Puerto Rico Defaults on $58M Debt Payment

Payment was due Saturday, default is first in country's 117 years as a United States possession More

Turkish Public Fears Jihadists More Than Kurds

Turkey facing twin threats of terrorism by Islamic State and PKK Kurdish separatists, says President Erdogan’s ruling AK Party More

This forum has been closed.
Comments
     
There are no comments in this forum. Be first and add one

Featured Videos

Your JavaScript is turned off or you have an old version of Adobe's Flash Player. Get the latest Flash player.
Iraqi Yazidis Fear Death of Their Communityi
X
Sharon Behn
August 03, 2015 2:23 PM
A year ago on August 3, Islamic State militants stormed the homelands of Iraq’s Yazidi minority, killing hundreds of men and enslaving thousands of women. The scenes of desperate Yazidi families crowding on the top of Sinjar mountain without food or water spurred Kurdish fighters into action, an emergency airlift and the start of the U.S. airstrike campaign against the Islamic State Sunni extremists. VOA's Sharon Benh reports from northern Iraq.
Video

Video Iraqi Yazidis Fear Death of Their Community

A year ago on August 3, Islamic State militants stormed the homelands of Iraq’s Yazidi minority, killing hundreds of men and enslaving thousands of women. The scenes of desperate Yazidi families crowding on the top of Sinjar mountain without food or water spurred Kurdish fighters into action, an emergency airlift and the start of the U.S. airstrike campaign against the Islamic State Sunni extremists. VOA's Sharon Benh reports from northern Iraq.
Video

Video Bangkok Warned It Soon Could Be Submerged

Italy's Venice and America's New Orleans are not the only cities gradually submerging. The nearly ten million residents of the Bangkok urban area now must confront warnings the city could become uninhabitable in a few decades. VOA Correspondent Steve Herman reports from the Thai capital.
Video

Video Inclusive Gym Gets People With Disabilities in Fitness Spirit

Individuals with special needs are 58 percent more likely to be obese than the general population. According to the U.S. Centers for Disease Control, they also have an increased likelihood of anxiety, depression and social isolation. But a sports club outside Washington wants to make a difference in these people's lives. With Carol Pearson narrating, VOA's June Soh reports.
Video

Video Astronauts Train Underwater for Deep Space Missions

Manned deep space missions are still a long way off, but space agencies are already testing procedures, equipment and human stamina for operations in extreme environment conditions. Small groups of astronauts take turns in spending days in an underwater lab, off Florida’s southern coast, simulating future missions to some remote world. VOA’s George Putic reports.
Video

Video Special Olympics Show Competitors' Skill, Determination

Special Olympics competitions will wrap up Saturday in Los Angeles, and the closing ceremony for athletes with intellectual disabilities will be held Sunday night. In a week of competition, athletes have shown what they can do through skill and determination. VOA's Mike O'Sullivan reports.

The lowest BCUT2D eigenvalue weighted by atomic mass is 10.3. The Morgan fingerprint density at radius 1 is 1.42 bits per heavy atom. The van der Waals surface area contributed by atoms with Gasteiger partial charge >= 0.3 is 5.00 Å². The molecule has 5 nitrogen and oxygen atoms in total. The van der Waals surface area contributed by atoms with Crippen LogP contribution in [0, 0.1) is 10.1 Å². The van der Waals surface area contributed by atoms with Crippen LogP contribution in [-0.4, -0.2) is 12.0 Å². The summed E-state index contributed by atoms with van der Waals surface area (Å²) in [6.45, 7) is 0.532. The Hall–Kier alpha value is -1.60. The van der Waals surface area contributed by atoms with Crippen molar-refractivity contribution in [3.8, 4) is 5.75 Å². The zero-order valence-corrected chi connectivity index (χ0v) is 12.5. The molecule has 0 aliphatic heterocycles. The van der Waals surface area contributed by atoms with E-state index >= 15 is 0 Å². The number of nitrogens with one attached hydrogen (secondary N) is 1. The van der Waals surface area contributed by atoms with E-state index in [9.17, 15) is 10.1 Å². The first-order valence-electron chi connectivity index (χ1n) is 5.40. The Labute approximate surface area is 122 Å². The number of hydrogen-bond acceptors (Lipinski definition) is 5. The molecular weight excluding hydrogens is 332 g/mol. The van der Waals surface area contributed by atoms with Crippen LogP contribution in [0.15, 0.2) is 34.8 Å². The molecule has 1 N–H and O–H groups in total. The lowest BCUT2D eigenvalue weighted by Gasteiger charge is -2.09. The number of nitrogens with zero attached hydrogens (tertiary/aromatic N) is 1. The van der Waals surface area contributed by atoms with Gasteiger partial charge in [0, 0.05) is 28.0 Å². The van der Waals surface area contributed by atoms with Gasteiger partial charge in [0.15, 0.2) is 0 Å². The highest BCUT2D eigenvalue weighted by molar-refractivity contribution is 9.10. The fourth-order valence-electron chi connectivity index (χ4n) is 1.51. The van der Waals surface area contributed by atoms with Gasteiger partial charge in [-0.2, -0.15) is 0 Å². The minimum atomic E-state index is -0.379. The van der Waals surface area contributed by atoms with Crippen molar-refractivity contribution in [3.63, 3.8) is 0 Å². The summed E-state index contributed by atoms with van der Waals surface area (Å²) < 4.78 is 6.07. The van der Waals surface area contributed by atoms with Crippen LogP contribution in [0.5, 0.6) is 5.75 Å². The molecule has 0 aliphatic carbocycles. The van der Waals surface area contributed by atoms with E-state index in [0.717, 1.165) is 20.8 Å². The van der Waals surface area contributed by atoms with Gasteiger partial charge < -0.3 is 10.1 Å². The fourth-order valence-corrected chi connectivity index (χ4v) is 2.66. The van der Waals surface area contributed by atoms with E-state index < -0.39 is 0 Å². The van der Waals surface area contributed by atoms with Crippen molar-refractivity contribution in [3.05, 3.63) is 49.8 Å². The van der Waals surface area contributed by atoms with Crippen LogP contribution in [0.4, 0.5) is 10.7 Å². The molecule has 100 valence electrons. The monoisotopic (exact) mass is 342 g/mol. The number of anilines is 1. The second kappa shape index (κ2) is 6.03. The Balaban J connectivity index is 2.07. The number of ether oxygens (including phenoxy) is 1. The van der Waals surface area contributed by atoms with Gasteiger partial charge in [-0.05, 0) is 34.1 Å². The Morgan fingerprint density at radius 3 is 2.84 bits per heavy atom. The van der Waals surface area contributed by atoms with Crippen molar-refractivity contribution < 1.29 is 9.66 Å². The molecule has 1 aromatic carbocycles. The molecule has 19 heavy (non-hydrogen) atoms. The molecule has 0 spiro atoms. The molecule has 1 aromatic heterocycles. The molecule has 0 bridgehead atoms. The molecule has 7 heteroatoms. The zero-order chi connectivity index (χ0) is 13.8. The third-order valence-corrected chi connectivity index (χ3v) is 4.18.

Video

Video Civil Rights Leaders Struggled to Achieve Voting Rights Act

Fifty years ago, lawmakers approved, and U.S. President Lyndon Johnson signed, the Voting Rights Act of 1965. The measure outlawed racial discrimination in voting, giving millions of blacks in many parts of the southern United States federal enforcement of the right to vote. Correspondent Chris Simkins introduces us to some civil rights leaders who were on the front lines in the struggle for voting rights.
Video

Video Shooter’s Grill: Serving Food with a Touch of the Second Amendment

Shooter's Grill, a restaurant in Rifle, Colorado, attracts visitors from all over the world as well as local patrons. The reason? Waitresses openly carry loaded firearms as they serve food, and customers are welcome to carry them, too. VOA's Enming Liu and Lin Yang paid a visit to Shooter's Grill, and heard different opinions about this unique establishment.
Video

Video Despite Controversy, Business Owner Continues Sale of Confederate Flags

At Cooter’s, a store in rural Sperryville, Virginia, about 120 kilometers west of Washington, D.C., Confederate flags are flying off the shelves. The red, white and blue battle flag, with 13 white stars representing the Confederate states, was carried by southern forces during the U.S. Civil War in the 1860s. The South had seceded from the Union over several key issues of disagreement, including slavery. VOA’s Deborah Block has the story.
Video

Video Booming London Property a ‘Haven for Dirty Money’

Billions of dollars of so-called ‘dirty money’ from the proceeds of crime - especially from Russia - are being laundered through the London property market, according to anti-corruption activists. As Henry Ridgwell reports from the British capital, the government has pledged to crack down on the practice.
Video

Video Hometown of Boy Scouts of America Founder Reacts to Gay Leader Decision

Ottawa, Illinois, is the hometown of W.D. Boyce, who founded the Boy Scouts of America in 1910. In Ottawa, where Scouting remains an important part of the legacy of the community, the end of the organization's ban on openly gay adult leaders was seen as inevitable. VOA's Kane Farabaugh reports.

VOA Blogs